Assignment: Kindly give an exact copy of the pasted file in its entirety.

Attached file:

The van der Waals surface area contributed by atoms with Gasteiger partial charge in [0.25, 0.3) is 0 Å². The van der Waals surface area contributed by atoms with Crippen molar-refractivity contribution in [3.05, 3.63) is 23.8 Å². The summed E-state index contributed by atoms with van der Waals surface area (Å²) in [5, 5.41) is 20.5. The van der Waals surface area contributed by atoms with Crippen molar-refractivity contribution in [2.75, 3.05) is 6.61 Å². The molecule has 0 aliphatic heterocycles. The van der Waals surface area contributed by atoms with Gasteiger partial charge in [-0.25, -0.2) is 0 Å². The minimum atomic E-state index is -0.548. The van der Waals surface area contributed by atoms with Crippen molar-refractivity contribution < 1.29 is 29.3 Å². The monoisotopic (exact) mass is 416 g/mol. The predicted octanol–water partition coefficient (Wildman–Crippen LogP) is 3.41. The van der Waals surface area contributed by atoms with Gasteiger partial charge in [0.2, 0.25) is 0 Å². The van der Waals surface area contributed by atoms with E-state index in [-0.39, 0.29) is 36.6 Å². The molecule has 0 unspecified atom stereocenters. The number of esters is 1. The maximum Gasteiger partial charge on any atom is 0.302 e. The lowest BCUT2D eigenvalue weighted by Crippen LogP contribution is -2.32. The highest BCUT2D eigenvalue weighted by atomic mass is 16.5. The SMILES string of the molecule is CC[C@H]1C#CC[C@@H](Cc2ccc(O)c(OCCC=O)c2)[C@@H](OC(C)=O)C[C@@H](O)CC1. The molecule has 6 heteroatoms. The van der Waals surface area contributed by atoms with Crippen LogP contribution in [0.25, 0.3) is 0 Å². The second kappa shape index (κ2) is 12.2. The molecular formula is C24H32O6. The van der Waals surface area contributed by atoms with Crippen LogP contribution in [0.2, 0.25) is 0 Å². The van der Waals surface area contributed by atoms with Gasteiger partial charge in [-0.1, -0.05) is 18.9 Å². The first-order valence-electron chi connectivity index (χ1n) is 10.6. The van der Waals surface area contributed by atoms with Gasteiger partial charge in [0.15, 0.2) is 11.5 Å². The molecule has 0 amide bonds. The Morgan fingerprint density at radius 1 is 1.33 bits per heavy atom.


The van der Waals surface area contributed by atoms with Gasteiger partial charge in [0.25, 0.3) is 0 Å². The van der Waals surface area contributed by atoms with Crippen molar-refractivity contribution in [3.05, 3.63) is 23.8 Å². The summed E-state index contributed by atoms with van der Waals surface area (Å²) in [5, 5.41) is 20.5. The van der Waals surface area contributed by atoms with Crippen molar-refractivity contribution in [2.75, 3.05) is 6.61 Å². The molecule has 0 aliphatic heterocycles. The van der Waals surface area contributed by atoms with Gasteiger partial charge in [-0.25, -0.2) is 0 Å². The minimum atomic E-state index is -0.548. The van der Waals surface area contributed by atoms with Crippen molar-refractivity contribution < 1.29 is 29.3 Å². The monoisotopic (exact) mass is 416 g/mol. The predicted octanol–water partition coefficient (Wildman–Crippen LogP) is 3.41. The van der Waals surface area contributed by atoms with Gasteiger partial charge in [0.2, 0.25) is 0 Å². The van der Waals surface area contributed by atoms with E-state index in [-0.39, 0.29) is 36.6 Å². The molecule has 0 unspecified atom stereocenters. The number of esters is 1. The maximum Gasteiger partial charge on any atom is 0.302 e. The lowest BCUT2D eigenvalue weighted by Crippen LogP contribution is -2.32. The highest BCUT2D eigenvalue weighted by atomic mass is 16.5. The SMILES string of the molecule is CC[C@H]1C#CC[C@@H](Cc2ccc(O)c(OCCC=O)c2)[C@@H](OC(C)=O)C[C@@H](O)CC1. The molecule has 6 heteroatoms. The van der Waals surface area contributed by atoms with Crippen LogP contribution in [0.25, 0.3) is 0 Å². The second kappa shape index (κ2) is 12.2. The molecular formula is C24H32O6. The van der Waals surface area contributed by atoms with Crippen LogP contribution in [0.2, 0.25) is 0 Å². The van der Waals surface area contributed by atoms with Gasteiger partial charge in [-0.1, -0.05) is 18.9 Å². The first-order valence-electron chi connectivity index (χ1n) is 10.6. The van der Waals surface area contributed by atoms with Gasteiger partial charge in [0.15, 0.2) is 11.5 Å². The molecule has 0 amide bonds. The Morgan fingerprint density at radius 1 is 1.33 bits per heavy atom.